Dorothy M. Pearson Graduate Fellowship

Dorothy M. Pearson (MSSW ’60, Ph.D. ‘73) found no shortage of challenges in her lifetime, but always met them with passion and perseverance. From her beginnings in the legally-segregated South, Pearson worked her way to becoming the first African-American to earn a Ph.D. from the UW-Madison School of Social Work. In order to give back a university where she excelled, Pearson established the Dorothy M. Pearson Graduate Fellowship Fund supporting African-American graduate students.


Originally from Mississippi and Louisiana, Pearson wondered what she was being held back from by the segregation that permeated society. She grew curious to find a different world that she could explore. On a visit to her brother in Madison after her graduation from Southern University, Pearson discovered that world. She was struck first by the difference between the hot, relentless Louisiana weather and the cool Lake Mendota breeze. She knew Madison was different from what she knew, and made up her mind to pursue her social work education here.


Pearson enrolled in the master’s program at the UW-Madison School of Social Work, and worked for a time for Milwaukee social services. She continued on to the Ph.D. program at the School, where she found it thrilling to work with such famous professors as Alfred Kadushin and Martin Loeb. In 1973, within three years of beginning the doctoral program, she became the first African-American to whom the School conferred a Ph.D.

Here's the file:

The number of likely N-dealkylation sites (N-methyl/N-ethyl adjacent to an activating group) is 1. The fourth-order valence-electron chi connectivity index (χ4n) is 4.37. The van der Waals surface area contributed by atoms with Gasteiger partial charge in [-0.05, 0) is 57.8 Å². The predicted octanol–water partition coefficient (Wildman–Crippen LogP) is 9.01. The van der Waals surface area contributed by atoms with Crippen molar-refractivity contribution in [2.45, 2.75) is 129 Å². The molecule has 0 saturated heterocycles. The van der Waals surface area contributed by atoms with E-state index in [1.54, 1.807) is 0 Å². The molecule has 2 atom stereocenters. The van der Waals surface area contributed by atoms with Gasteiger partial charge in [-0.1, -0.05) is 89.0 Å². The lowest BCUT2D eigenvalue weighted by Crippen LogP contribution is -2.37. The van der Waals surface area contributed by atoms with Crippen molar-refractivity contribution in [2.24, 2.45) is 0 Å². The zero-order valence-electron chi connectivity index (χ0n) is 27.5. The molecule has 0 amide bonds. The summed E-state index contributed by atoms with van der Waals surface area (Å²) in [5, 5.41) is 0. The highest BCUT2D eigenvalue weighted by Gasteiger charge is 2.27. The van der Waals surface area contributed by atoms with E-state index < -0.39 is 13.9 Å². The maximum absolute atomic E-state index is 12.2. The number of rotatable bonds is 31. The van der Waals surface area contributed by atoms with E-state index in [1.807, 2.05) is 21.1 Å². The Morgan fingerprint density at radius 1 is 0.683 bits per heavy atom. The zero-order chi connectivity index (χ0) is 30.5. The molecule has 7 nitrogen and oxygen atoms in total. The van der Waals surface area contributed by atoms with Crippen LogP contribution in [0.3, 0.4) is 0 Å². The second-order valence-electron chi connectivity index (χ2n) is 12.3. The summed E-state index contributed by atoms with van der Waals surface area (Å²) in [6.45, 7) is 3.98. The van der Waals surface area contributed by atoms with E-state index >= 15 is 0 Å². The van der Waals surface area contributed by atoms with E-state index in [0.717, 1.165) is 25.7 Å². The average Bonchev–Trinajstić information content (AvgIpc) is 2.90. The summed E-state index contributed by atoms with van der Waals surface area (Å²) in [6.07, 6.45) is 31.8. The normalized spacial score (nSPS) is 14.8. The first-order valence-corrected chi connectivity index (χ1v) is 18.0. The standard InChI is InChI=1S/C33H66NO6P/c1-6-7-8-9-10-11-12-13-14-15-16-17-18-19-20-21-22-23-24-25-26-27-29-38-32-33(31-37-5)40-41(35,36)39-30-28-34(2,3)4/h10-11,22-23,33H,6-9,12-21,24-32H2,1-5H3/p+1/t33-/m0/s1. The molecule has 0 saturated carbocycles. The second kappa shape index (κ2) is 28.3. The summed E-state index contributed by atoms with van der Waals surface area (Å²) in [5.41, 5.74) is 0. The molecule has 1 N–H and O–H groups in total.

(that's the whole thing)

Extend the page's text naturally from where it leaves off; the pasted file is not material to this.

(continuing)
In 1975, Pearson joined the faculty at Howard University, where she established a doctoral program in Social Work. She retired from the university in 1999. After a distinguished career in social work practice and education, Pearson was designated a Social Work Pioneer by the National Association of Social Workers.


The Dorothy M. Pearson Graduate Fellowship Fund supports an African-American Ph.D. student each year. Pearson believes knowledge and experience from the doctoral program raises students to a new level of thinking about society and its problems. She established the fund, motivated by the thought that she could open the door into another world for another kid like herself, trying to overcome a challenge and break into a new world.

Eligibility Criteria: 
The scholarship will be awarded annually to a graduate student in the School of Social Work with first preference given to an African-American Ph.D. student. The ideal candidate will be an African-American Ph.D. student studying issues related to mental health and/or women. Special consideration will be given to those in the process of writing their dissertation.

Last edited by karnaky on Monday, August 24, 2015 | Printer Friendly Version